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You may be surprised that the Federal government isn’t in charge of setting laws and regulations regarding title loans. They only require that lenders pre-disclose to borrowers certain terms, limitations, and provisions such as the APR, duration of the loan, and the total costs of a credit agreement or loan.
The rest is up to the states. Each state has different, comprehensive title loan laws, and they change often. While some states have set guidelines that the lender and borrower must meet, others are only able to provide them with strict restrictions or by using title loan loopholes (gaps or exceptions) in the law. Other states outlaw them altogether.
Understanding the title loan laws in your state is important, but it can be overwhelming. See our chart below for an overview of each state’s most recent requirements and legal status.
- Title Loan Regulations & Disclosures For 2023
- What Are Title Loans?
- Title Loan Laws Across States
- Reporting Fraud/Deception
- Car Title Loan Military Protections
- Pros and Cons of Getting a Title Loan
Title Loan Regulations & Disclosures For 2023
Disclaimer: The following table is provided as a reference only. Title loan laws change often and the information in the table may not be fully up-to-date. Be sure to consult with a financial or legal advisor before taking action, as we are not liable for any decisions made based on the data below.
|State||Legal Status||Loan Amount (Min-Max)||Maximum Monthly Interest Rate|
|Alabama||Legal||$100 – $50,000||25%|
|Arizona||Legal||$100 – $50,000||17%|
|California||Legal||$2,500 – no maximum||36%|
|Delaware||Legal||$100 – $50,000||Unlimited|
|Georgia||Legal||$100 – $50,000||25%|
|Idaho||Legal||$100 – $50,000||N/A|
|Illinois||Legal||$100 – $4,000||N/A|
|Louisiana||Legal||$350 – $50,000||36%|
|Minnesota||Legal||$100 – $350||36%|
|Mississippi||Legal||$100 – $2,500||25%|
|Missouri||Legal||$100 – $5,000||25%|
|Montana||Legal||Up to $5,000||15%|
|Nevada||Legal||Up to fair market value||–|
|New Hampshire||Legal||Up to $10,000||–|
|New Mexico||Legal||$100 – $2500||36%|
|Oregon||Legal||$100 – $50,000||36%|
|Rhode Island||Legal||$100 – $500||25%|
|South Carolina||Legal||$2,500 – $50,000||N/A|
|South Dakota||Legal||$100 – $5,000||25%|
|Tennessee||Legal||$100 – $2,500||25%|
|Texas||Legal||$100 – $50,000||10%|
|Utah||Legal||Up to fair market value||–|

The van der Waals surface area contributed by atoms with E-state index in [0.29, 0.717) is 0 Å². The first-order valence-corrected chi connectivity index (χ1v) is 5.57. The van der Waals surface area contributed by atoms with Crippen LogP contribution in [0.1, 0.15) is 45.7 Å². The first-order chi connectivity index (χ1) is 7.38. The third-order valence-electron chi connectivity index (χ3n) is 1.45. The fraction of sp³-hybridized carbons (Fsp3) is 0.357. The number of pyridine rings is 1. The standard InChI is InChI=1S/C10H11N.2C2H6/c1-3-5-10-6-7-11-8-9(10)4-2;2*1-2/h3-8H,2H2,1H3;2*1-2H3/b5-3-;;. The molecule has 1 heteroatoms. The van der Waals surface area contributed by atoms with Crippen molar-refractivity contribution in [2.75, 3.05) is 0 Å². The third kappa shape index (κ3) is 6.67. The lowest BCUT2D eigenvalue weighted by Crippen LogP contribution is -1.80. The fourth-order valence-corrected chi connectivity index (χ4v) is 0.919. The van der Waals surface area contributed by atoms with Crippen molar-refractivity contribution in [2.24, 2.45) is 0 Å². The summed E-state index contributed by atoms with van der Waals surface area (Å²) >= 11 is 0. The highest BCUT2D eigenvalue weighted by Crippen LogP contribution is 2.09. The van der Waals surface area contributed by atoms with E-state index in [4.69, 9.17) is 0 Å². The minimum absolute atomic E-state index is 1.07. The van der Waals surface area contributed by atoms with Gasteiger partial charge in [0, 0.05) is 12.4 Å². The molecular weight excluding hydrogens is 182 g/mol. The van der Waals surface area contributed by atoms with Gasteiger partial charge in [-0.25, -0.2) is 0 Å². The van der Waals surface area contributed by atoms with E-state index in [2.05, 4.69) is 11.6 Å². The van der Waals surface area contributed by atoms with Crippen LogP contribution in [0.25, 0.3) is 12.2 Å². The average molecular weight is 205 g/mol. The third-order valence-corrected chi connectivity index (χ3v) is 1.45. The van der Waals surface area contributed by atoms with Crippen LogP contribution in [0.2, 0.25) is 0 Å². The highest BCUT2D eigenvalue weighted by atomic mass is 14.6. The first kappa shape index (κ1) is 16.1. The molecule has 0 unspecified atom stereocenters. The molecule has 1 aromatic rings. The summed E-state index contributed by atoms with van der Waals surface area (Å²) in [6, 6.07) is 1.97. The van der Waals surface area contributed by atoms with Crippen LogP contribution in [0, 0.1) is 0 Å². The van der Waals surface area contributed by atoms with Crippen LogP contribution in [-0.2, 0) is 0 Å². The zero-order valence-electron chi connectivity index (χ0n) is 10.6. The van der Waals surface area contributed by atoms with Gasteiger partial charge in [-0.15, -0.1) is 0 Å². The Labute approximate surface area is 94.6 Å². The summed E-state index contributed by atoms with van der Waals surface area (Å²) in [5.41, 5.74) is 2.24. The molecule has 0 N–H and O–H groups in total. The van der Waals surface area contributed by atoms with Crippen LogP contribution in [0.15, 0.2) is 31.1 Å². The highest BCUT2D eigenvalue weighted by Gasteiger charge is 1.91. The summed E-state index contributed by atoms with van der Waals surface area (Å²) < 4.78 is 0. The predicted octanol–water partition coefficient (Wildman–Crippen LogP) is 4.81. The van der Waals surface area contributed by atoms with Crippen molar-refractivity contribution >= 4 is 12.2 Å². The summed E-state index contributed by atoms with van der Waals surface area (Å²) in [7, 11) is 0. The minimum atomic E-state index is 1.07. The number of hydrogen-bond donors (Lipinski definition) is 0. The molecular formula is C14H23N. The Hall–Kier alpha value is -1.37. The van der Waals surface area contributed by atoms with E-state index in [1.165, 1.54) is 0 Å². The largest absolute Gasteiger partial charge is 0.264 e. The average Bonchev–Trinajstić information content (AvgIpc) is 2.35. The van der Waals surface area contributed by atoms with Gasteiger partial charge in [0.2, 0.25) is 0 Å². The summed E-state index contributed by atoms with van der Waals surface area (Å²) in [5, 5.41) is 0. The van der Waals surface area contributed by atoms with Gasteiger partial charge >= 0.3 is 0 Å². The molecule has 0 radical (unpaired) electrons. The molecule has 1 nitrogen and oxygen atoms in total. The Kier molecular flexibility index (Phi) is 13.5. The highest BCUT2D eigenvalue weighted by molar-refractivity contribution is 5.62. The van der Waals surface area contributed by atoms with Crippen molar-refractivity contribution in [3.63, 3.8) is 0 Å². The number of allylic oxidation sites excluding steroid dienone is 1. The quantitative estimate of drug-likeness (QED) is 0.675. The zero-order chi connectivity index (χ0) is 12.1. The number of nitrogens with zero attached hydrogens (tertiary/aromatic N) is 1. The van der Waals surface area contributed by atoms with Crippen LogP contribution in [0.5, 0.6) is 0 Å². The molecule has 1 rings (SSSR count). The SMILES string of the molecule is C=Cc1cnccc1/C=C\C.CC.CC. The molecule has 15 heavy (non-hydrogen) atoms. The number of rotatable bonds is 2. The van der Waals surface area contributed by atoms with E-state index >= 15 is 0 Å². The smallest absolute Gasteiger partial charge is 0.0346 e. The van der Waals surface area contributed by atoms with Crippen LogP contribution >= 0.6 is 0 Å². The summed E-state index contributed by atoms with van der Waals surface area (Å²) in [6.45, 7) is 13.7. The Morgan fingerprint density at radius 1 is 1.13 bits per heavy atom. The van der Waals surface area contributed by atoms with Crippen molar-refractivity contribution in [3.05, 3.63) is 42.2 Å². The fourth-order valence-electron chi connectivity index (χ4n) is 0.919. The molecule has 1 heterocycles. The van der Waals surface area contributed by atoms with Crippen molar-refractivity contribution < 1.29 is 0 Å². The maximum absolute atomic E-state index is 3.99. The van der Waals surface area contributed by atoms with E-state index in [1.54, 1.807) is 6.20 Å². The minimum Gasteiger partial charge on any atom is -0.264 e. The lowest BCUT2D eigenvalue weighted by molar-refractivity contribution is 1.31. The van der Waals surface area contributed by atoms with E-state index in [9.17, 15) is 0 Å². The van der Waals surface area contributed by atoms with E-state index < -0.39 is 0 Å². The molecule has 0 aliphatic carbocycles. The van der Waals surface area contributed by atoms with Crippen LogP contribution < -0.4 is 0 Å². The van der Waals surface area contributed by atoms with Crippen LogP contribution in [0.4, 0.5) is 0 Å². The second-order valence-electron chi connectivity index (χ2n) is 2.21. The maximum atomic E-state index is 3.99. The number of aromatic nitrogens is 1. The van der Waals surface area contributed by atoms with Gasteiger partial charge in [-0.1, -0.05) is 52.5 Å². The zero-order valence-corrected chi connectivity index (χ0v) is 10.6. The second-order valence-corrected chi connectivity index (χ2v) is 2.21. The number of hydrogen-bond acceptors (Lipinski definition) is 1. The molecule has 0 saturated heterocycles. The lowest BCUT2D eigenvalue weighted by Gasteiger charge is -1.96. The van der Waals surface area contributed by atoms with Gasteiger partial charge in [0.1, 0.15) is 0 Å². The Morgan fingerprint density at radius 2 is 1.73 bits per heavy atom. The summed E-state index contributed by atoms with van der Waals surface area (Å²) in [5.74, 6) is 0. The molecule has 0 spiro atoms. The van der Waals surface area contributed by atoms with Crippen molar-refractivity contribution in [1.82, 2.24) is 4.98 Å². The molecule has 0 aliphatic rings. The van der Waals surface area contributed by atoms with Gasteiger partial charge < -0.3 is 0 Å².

|Virginia||Legal||Up to 50% fair market value||22%|
|Wisconsin||Legal||$100 – $25,000||N/A|
*Green: legal/legal with restrictions or loopholes
What Are Title Loans?
An auto title loan is a loan against a car’s equity. Title loan lenders typically require you to own a car lien-free to get a title loan.
When you borrow money against the car’s title, you give up the title in exchange for the funds. However, the good news is that you keep the car and can drive it normally. You make payments to the title loan lender, and when you repay the loan, you receive the title back.
How Title Loans Are Regulated
Title loan regulations occur at the state level. Each state has different requirements for car title loans, but states typically fall into one of the following categories:
In these states, title loans aren’t allowed under any circumstances
This means that title loans are allowed, however they may come with restrictions including a maximum APR, loan amount, or term length.
- The states listed below fall into this category. This means that the state either bans title loans or has strict requirements, but a lender is able to structure the loan outside of the typical title loan definition or requirements.
- Kansas – Lenders are able to offer title loans structured as “open-ended lines of credit.”
- California and South Carolina – Lenders can get around the states maximum APR by starting loan amounts above a certain amount.
- Louisiana – Lenders can provide loans over $350 with terms of at least 2 months to avoid restrictions set by their state.
Title Loan Laws Across States
Title loan laws vary widely across state lines; however, they can be lumped into two primary categories – states that ban auto title loans altogether and states where they are legal. Let’s take a closer look.
Illegal Title Loan States
The following states Do NOT allow title loans under any circumstances. This means that If you live in one of the states below, you will need to investigate different financing options.
If you’re in need of quick financing, complete an application on our website to see if you qualify for one of our other loan products.
- New Jersey
- New York
- North Carolina
- North Dakota
- West Virginia
Legal Title Loan States
The following states DO allow title loans. It is important to understand that each state has different legal requirements set by the state legislature (provided below). These include maximum and minimum loan amounts, terms, and interest rates.
Check Out Your State Law Below: